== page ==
I recently took a trip to Berlin. The city has a difficult past and was home to many influential philosophers. While many lived and wrote in Berlin, fewer were born and raised there. Walter Benjamin, though, was one of the few. He grew up in Berlin.
I brought Benjamin’s autobiographical essay “A Berlin Chronicle” on the trip. I read the essay each night and circled references to particular streets and parks, as well as phrases, commentaries, and concepts which Benjamin expresses about or close to those locations.
Inspired by the Stanford University mapping project for this essay, I made a walking tour out of it. (I’m not the first to think of doing something like this.)
If you’d like to do this walking tour, follow the directions below. The idea is to amble around the city, find each street or place, and do the activity with friends or strangers. (The numbers correspond to places in the text and not necessarily the order in which you should complete the activities.)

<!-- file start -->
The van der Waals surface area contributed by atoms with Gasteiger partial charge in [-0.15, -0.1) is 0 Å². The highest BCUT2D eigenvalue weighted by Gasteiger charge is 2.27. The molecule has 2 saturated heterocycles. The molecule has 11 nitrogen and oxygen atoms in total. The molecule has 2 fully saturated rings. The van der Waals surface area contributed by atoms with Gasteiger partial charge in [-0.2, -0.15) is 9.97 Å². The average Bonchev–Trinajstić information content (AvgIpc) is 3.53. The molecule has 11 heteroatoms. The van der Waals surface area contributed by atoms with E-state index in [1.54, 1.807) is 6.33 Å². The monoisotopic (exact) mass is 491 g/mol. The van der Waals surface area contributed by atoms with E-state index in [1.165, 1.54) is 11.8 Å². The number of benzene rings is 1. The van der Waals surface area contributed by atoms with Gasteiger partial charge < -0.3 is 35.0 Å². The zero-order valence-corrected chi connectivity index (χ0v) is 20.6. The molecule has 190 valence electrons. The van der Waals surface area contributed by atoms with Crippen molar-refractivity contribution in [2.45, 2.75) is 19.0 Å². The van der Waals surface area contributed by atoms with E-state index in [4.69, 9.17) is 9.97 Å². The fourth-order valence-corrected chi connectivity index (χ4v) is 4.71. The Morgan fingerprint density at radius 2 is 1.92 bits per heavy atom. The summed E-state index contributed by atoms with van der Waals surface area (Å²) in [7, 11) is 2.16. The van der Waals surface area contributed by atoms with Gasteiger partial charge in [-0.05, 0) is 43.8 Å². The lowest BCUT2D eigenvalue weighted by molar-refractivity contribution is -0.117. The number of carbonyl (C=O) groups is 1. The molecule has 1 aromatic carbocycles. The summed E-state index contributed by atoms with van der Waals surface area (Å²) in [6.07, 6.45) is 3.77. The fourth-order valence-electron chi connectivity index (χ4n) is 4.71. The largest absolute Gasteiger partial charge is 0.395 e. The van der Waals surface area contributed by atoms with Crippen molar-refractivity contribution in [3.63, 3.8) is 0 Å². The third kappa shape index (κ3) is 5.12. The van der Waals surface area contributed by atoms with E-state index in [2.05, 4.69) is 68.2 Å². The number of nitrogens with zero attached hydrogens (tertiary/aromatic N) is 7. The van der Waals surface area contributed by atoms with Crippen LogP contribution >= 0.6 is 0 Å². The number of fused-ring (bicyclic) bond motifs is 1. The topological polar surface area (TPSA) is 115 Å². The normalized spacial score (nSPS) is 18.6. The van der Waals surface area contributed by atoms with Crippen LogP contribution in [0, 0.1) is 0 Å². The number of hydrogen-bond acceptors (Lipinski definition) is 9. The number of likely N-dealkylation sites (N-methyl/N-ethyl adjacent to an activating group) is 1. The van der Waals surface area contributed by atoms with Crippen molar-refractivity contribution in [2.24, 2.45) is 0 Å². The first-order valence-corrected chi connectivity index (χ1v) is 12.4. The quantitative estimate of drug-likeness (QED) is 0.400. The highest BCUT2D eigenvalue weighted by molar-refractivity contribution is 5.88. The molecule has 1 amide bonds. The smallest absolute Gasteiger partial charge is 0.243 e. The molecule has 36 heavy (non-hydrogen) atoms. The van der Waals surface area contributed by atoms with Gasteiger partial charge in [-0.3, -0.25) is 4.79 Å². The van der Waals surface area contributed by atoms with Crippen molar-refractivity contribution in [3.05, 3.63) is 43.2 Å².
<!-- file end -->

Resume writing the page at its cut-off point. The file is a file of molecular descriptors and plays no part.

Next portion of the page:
Walter Benjamin’s Berlin Walking Tour
6) At Chauseestrasse, open your imagination to a boundless horizon.
11) Thinking of the people closes to you emotionally, go to Kupfergraben and contract your life into a single, profound symbol.
10) Stand somewhere on Kochstrasse and list five mysteries of your father’s work or job.
8) On Magdeburgerstrasse, find 1-2 examples of how your imagination adorns the edges of your memory with capricious frills.
9) At the Lutzkow Quay come up with an aphorism, an image with a caption, or a first attempt at philosophical reflection on “nobility.”
5) Go to Schillstrasse and talk about a time when you emanated forlornness.
4) Pause life at the Lichtenstein Gate.
7) Find a decisive bench in the Tiergarten. Debate a political question.
3) Either write a poem for Fritz Henle at his street Klopstockstrasse, or, in his honor, turn an insignificant phrase into a magic formula that heals a wound.
1) Go to Carmerstrasse, where Benjamin was born. Remember the place you were born, particularly the colors.